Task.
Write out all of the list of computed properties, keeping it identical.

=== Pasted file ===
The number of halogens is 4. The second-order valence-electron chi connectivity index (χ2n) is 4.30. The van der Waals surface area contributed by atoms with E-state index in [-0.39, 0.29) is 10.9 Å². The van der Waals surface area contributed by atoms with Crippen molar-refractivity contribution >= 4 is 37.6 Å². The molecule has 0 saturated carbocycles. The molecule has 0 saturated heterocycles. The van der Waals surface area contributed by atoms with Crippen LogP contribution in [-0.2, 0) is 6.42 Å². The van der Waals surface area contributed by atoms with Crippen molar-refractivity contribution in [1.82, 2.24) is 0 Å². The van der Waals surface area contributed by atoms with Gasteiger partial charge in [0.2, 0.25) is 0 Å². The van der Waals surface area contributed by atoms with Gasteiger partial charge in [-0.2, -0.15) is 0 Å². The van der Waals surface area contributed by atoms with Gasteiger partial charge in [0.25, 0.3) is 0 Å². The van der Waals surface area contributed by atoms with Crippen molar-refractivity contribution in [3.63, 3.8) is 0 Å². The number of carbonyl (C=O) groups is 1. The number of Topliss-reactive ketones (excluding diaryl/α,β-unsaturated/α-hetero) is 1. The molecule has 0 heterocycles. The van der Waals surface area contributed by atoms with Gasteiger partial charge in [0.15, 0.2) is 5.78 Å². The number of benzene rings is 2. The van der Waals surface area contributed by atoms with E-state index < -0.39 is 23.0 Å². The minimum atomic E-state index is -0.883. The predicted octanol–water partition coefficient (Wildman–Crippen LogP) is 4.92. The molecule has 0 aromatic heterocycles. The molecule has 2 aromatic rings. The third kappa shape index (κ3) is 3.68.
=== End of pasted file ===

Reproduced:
The number of halogens is 4. The second-order valence-electron chi connectivity index (χ2n) is 4.30. The van der Waals surface area contributed by atoms with E-state index in [-0.39, 0.29) is 10.9 Å². The van der Waals surface area contributed by atoms with Crippen molar-refractivity contribution >= 4 is 37.6 Å². The molecule has 0 saturated carbocycles. The molecule has 0 saturated heterocycles. The van der Waals surface area contributed by atoms with Crippen LogP contribution in [-0.2, 0) is 6.42 Å². The van der Waals surface area contributed by atoms with Crippen molar-refractivity contribution in [1.82, 2.24) is 0 Å². The van der Waals surface area contributed by atoms with Gasteiger partial charge in [0.2, 0.25) is 0 Å². The van der Waals surface area contributed by atoms with Gasteiger partial charge in [-0.2, -0.15) is 0 Å². The van der Waals surface area contributed by atoms with Gasteiger partial charge in [0.25, 0.3) is 0 Å². The van der Waals surface area contributed by atoms with Crippen molar-refractivity contribution in [3.63, 3.8) is 0 Å². The number of carbonyl (C=O) groups is 1. The number of Topliss-reactive ketones (excluding diaryl/α,β-unsaturated/α-hetero) is 1. The molecule has 0 heterocycles. The van der Waals surface area contributed by atoms with Gasteiger partial charge in [0.15, 0.2) is 5.78 Å². The number of benzene rings is 2. The van der Waals surface area contributed by atoms with E-state index < -0.39 is 23.0 Å². The minimum atomic E-state index is -0.883. The predicted octanol–water partition coefficient (Wildman–Crippen LogP) is 4.92. The molecule has 0 aromatic heterocycles. The molecule has 2 aromatic rings. The third kappa shape index (κ3) is 3.68.